Just Tell the Damn Story (In a Pretty Way)

In Business of Writing, Craft on May 3, 2010 at 2:45 pm

What did I learn by allowing my first sentences/paragraph to be openly critiqued?

1. Opinions ARE subjective, but when the opinions line up, you know that item has to go (which is why I always get feedback in minimums of three)

2. No matter how much we love language, readers care about story. They don’t want to have to work too hard, especially at the beginning.

3. Sometimes, despite all the voices, you have to stay true to your own vision.

But on a larger level, it also brought up a question for me about language and story. When I read a book that is all story and little attention has been paid to the language, I feel…empty. I love stopping over a line and admiring its form, its lyrical outfit, its shimmy and shine. It makes me feel as though the writer loves me just a little bit, enough to spend time lingering on their words, or planting a beautiful image.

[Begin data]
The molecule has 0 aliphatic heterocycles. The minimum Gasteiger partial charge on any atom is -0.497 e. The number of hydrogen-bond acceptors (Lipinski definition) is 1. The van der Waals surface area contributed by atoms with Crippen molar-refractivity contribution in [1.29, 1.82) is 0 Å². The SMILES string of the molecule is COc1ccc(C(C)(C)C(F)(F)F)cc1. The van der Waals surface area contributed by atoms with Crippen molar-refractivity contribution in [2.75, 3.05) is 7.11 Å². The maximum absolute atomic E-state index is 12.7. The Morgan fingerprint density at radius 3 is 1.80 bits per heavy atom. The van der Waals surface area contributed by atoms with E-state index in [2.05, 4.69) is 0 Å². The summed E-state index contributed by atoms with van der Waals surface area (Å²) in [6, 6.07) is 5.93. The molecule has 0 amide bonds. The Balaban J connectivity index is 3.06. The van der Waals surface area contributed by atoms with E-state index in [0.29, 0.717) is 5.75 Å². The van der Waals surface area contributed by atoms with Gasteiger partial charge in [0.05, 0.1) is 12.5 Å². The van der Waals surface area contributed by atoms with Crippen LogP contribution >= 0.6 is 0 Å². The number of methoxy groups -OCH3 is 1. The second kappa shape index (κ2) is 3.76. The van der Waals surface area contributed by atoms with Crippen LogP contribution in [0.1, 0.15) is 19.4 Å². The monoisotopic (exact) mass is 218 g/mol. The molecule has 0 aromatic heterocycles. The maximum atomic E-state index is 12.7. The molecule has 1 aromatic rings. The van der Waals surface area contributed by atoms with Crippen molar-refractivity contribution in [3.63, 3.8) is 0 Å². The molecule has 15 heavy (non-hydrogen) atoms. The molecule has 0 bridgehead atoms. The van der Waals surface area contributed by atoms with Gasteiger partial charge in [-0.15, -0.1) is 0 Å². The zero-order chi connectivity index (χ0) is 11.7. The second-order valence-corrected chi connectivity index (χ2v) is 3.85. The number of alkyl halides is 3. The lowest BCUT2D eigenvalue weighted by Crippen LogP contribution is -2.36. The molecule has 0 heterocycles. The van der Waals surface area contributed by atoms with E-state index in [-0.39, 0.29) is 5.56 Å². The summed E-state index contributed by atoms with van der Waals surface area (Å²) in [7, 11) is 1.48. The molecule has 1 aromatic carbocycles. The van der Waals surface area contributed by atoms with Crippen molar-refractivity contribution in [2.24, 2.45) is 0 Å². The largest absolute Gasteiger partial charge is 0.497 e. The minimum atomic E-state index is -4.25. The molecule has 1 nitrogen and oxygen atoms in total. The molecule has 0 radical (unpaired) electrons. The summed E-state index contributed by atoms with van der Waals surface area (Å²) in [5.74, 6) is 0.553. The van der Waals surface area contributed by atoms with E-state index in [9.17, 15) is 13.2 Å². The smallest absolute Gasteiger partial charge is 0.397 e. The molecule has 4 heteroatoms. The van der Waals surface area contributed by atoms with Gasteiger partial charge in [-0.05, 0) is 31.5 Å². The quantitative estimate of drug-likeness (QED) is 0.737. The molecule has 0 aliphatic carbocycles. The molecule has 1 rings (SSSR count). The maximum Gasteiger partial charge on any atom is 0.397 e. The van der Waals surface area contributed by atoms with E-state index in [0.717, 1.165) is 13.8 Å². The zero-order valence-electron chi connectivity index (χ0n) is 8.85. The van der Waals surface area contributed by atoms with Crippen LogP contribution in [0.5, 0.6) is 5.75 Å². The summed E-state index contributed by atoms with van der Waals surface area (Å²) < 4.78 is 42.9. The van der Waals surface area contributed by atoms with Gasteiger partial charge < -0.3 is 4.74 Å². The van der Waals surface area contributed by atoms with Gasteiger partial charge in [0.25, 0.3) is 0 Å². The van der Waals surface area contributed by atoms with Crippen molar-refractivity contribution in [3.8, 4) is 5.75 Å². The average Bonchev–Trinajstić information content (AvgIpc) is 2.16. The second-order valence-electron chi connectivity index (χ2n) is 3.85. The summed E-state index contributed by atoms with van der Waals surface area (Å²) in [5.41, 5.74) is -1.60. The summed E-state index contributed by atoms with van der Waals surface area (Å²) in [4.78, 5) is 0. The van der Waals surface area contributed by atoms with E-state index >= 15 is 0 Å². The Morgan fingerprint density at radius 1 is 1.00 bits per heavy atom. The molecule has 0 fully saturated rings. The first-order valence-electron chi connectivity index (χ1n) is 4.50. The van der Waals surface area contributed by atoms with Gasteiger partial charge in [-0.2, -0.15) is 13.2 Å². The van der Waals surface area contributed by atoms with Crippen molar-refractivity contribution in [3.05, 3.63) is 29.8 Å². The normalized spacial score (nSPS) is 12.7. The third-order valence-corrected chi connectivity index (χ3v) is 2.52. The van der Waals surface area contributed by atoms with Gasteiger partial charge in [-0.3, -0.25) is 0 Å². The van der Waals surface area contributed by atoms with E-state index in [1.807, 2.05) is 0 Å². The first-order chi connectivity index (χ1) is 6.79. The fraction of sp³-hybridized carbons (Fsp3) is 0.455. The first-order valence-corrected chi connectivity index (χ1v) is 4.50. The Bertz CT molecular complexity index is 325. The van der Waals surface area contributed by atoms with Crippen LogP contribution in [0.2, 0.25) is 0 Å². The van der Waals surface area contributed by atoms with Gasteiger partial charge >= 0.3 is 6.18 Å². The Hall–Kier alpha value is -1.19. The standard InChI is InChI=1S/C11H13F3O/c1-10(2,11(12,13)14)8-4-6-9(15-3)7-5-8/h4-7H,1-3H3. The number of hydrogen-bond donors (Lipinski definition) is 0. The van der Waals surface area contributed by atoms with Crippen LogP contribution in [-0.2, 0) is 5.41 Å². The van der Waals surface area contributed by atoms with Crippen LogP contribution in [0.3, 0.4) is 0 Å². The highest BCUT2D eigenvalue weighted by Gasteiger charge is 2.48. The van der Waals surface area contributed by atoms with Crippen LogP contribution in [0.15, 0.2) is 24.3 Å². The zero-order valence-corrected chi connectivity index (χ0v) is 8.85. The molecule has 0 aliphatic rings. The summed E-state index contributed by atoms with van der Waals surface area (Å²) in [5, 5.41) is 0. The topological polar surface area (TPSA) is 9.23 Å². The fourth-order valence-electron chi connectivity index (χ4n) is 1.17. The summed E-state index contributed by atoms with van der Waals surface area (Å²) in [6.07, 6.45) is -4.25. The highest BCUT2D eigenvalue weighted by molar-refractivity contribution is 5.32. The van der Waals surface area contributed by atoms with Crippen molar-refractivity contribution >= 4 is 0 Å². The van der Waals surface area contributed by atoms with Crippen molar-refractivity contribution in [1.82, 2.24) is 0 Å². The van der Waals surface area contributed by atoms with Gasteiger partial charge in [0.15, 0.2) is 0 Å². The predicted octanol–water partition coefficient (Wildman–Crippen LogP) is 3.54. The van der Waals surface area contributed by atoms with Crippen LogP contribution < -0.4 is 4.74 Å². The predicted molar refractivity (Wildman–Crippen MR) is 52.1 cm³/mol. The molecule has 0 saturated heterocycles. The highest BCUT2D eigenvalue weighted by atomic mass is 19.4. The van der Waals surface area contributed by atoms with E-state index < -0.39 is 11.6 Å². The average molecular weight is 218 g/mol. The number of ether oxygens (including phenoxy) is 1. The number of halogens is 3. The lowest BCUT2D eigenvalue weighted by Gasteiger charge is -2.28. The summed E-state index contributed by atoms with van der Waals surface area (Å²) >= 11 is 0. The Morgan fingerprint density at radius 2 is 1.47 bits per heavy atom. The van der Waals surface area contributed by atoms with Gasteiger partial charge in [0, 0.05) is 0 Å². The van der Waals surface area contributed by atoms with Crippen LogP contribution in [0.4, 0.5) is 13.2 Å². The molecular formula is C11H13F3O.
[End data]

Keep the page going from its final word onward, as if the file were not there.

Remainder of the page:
What are your thoughts on the balance between language and story? What compels you as a reader?


  1. I do love language and story. But if it’s all language, especially on the very first pages, it seems to act as speedbumps that take me out of fictive dream.

    Of course, it’s not such a good read if it’s all story, too.

    Just like making sure that spices added to a dish don’t overpower but enhance the flavors to give a meal that mmmm taste, it’s all about the writer finding the proper balance that makes the story resonate.

    • Thanks for weighing in, Marisa!

      It is such a tricky balance, isn’t it? Agents and publishers all want “voice” to leap off the page, but also tell the story. It doesn’t matter how much I write or teach, I find this to be a constant struggle.